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The importance of perfect cleaning cannot be over emphasised as the quality of preparation will directly affect the adhesion of the deposited metal to the substrate. Of the different process types used in cleaning, there is no more important function to that of soil, grease and oil removal, often left behind after processing and handling.
A simple way to test whether a part is clean is to spray cool water from an atomising spray onto the part. A clean part will have a uniform film of water on the surface, with no water breaks. An unclean or improperly cleaned part will show collections of water (or even globules) where there are still oils or greases present on the surface. Whilst this test is not always necessary after process as experience will help with all aspects of metal finishing and preparation, it is a nice test to show the differences between clean and not clean.
Problems with electroplating are often attributed to poor cleaning and surface preparation, so it’s essential to get it right!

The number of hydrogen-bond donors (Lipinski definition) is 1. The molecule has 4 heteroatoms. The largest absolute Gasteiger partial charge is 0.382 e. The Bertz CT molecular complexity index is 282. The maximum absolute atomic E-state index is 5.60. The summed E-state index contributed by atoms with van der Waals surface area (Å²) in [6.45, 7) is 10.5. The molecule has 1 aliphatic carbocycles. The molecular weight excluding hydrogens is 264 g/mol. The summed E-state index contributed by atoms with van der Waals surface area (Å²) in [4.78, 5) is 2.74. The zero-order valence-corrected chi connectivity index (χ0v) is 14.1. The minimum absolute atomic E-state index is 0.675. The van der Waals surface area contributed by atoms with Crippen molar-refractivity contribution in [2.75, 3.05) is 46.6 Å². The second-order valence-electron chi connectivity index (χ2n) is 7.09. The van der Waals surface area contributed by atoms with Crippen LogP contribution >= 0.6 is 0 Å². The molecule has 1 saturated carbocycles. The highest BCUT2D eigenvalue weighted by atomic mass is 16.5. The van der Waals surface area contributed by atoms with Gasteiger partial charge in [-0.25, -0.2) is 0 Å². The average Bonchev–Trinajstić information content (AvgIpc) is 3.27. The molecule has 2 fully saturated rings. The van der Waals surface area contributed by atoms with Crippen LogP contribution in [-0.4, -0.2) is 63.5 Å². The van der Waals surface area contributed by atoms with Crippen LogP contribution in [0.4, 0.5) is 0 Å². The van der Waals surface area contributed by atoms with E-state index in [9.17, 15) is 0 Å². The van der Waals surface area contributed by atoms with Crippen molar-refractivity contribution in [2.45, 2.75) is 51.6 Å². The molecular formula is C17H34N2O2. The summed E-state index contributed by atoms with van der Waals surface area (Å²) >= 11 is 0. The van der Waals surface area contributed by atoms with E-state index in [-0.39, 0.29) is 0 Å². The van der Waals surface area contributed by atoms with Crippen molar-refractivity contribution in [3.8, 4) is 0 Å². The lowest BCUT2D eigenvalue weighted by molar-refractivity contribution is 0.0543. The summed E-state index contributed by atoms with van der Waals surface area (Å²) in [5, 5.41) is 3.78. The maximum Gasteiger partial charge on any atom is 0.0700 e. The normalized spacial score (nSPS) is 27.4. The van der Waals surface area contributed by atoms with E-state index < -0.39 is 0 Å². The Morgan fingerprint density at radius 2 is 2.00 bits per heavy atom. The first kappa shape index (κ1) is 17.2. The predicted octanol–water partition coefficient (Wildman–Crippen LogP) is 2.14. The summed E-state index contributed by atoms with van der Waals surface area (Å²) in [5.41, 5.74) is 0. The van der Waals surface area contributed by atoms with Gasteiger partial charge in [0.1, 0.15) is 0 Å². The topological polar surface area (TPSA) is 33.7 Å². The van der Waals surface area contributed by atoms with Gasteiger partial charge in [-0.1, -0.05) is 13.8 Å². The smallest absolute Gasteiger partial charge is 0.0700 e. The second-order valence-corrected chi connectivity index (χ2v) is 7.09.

Preliminary cleaning or degreasing involves the removal of heavy oils, soils and greases and is necessary before a component can be pickled or bright dipped for the removal of oxide and scale.
This cleaning type is of utmost importance and can be carried out by using different methods by the home plater –
Industrial electroplaters will often use a combination of cleaning types to ensure that the base material is as clean as possible. If possible or practical the home plater should also use more than one way to clean and avoid handling at all times with bare skin or dirty gloves!
Pickling is a method of surface preparation generally used to remove rusts, oxides and scales prior to electroplating in an acidic solution (but can occasionally be alkaline). Whilst degreasing by various means will remove shop soils which will stop electro-
Pickling, used in various forms is a method of preparing the metal for treatment by ensuring the surface is a “pure” as possible, free from soils and ready for electroplating.
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